When you embark on your weight loss journey, the first step to success is understanding your own habits in order to make adjustments. A calorie tracker, as a form of food journaling, is a popular weight loss tool that might make the difference between long term success or recurring weight fluctuations.

What is a calorie tracker?

A calorie tracker is simply a tool to monitor daily calorie intake from food and beverages you consume. Also, most record calorie expenditure from exercise and activities you perform.

The objective is simple: find out what you’re consuming and expending so that you optimize your habits to meet your fitness goals. 

By logging your daily calorie input and output over the course of several weeks or months, you’ll have a broader and more comprehensive understanding of the patterns that exist in your diet and physical activity.

Calorie tracking isn’t just for weight loss. As you might already know, it’s an essential tool for bodybuilders and athletes that need to closely monitor their calories to meet their fitness objectives, like bulking up or developing lean muscle.

Is a calorie tracker the same as a food journal?

A calorie tracker is not necessarily the same as a food journal. However, for the purposes of this article, we refer to them as one and the same. 

The term “food journal” conjures up images of a food diary or notebook where meals, calories and observations are logged while a calorie tracker connotes numbers and precision. 

Ultimately, they share the same goal of identifying and optimizing patterns in your diet, fitness and even your grocery list.

How does calorie tracking work?

The first step to calorie tracking is to set a clear goal. This might be, “lose 20 lbs by the end of the year”. A clear goal helps you monitor progress and gives meaning to your tracking work.

The second step is to establish your daily maintenance calories, also known as your TDEE, or Total Daily Energy Expenditure. This provides a benchmark so you know whether you’ve consumed too many or too few calories any given day.

The third step is to create a calorie tracker and fill it in consistently for a designated time.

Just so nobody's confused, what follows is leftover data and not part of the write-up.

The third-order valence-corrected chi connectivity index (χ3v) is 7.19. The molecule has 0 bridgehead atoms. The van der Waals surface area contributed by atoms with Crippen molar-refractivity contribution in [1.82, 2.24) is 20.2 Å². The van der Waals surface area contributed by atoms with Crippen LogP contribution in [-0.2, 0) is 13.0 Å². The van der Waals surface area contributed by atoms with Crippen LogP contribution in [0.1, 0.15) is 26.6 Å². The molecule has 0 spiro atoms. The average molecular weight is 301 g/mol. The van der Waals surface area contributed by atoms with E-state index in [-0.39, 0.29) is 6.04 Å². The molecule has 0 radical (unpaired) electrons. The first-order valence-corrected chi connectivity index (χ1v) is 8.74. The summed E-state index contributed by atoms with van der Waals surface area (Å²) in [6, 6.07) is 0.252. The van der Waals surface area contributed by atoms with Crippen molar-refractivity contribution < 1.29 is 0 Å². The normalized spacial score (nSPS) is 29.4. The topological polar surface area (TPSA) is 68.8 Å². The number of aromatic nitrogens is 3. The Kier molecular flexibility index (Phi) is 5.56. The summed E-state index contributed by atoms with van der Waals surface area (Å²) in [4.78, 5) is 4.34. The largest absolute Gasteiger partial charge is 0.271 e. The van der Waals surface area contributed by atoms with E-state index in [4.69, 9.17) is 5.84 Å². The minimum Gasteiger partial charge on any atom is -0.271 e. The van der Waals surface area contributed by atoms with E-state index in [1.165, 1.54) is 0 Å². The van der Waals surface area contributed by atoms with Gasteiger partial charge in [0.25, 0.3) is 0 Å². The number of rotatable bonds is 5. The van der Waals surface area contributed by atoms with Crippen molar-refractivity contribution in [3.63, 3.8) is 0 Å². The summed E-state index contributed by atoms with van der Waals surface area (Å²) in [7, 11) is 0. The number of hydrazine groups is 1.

Whether you’re using an app (see app recommendations below) or a simple notebook, here’s what you should log in your calorie tracker:

  • Caloric value of each meal, including snacks and beverages throughout the day
  • Caloric value of exercise and other calorie-expending activities

Ideally, you’ll do this every day for every meal and gym session but, realistically, you’re bound to miss a few meals and sessions here and there. It’s important to realize that calorie tracking isn’t an exact science, though it provides valuable insight on calories in and calories out.

That said, you’ll find elaborate trackers that log exact times, units (e.g. mL), food categories, water consumption, and more. You can also find simpler, downloadable options, like this one.

If you’re not sure how many calories are found in a food item, check the nutritional label, search online or check out websites like Calorie King.

At the end of every day, note how closely you met your daily maintenance calories. Did you consume too many calories? What meals contributed to your high calorie intake?

Please note that if you are trying to lose weight, track calories based on your TDEE. Subtract 500 calories from your TDEE for feasible weight loss. 3,500 calories equal 1 pound. If you subtract 500 calories from your TDEE each day, that totals 3,500 calories off for the week, in turn losing 1 pound a week. You will lose even more weight with consistent exercise. Do not subtract calories burned from TDEE – 500 calories either. You don’t want to eat back what you burned.

Can you lose weight by tracking calories?

Yes, you can definitely lose weight by tracking calories. 

The simple act of becoming aware of what you’re consuming and how it might affect your weight, countered by your activity levels, will facilitate weight loss. Tracking calories takes that awareness to greater depth, and the results can be impressive.

By tracking your calories, you’ll start to notice your underlying patterns. For instance, say you start intermittent fasting 2 weeks into your tracking. You’ll start to notice immediate shifts in weight and energy levels which will, in turn, affect what and how much you eat. 

If you’re recording this data in your calorie tracker, you’ll quickly find the secrets that unlock your individual fitness potential.

Something to keep in mind as you track calories, however, is to consider quantity and quality. Some foods have few, but empty calories, while others contain more calories, but are rich and nutritious – which one should you select? For instance, calories found in processed sweets are vastly different from calories found in a protein rich, whole foods meal. Always opt for nutrient-rich foods, you’ll quickly find that they add to your energy levels and are generally much better for your health.

Best calorie counting apps

Before apps existed, a calorie tracker referred to a spreadsheet, sometimes a simple notebook, where you could log your data and body stats, like your TDEE.

Today, there are incredible and convenient tools at our fingertips. Forget about Excel formulas! In fact, you don’t even really have to count to track your calories (not sure if this is a good thing…) A few of our favorite apps are the FitBit, MyFitnessPal and HealthyOut.

So, how many calories did you just burn while reading through this article?

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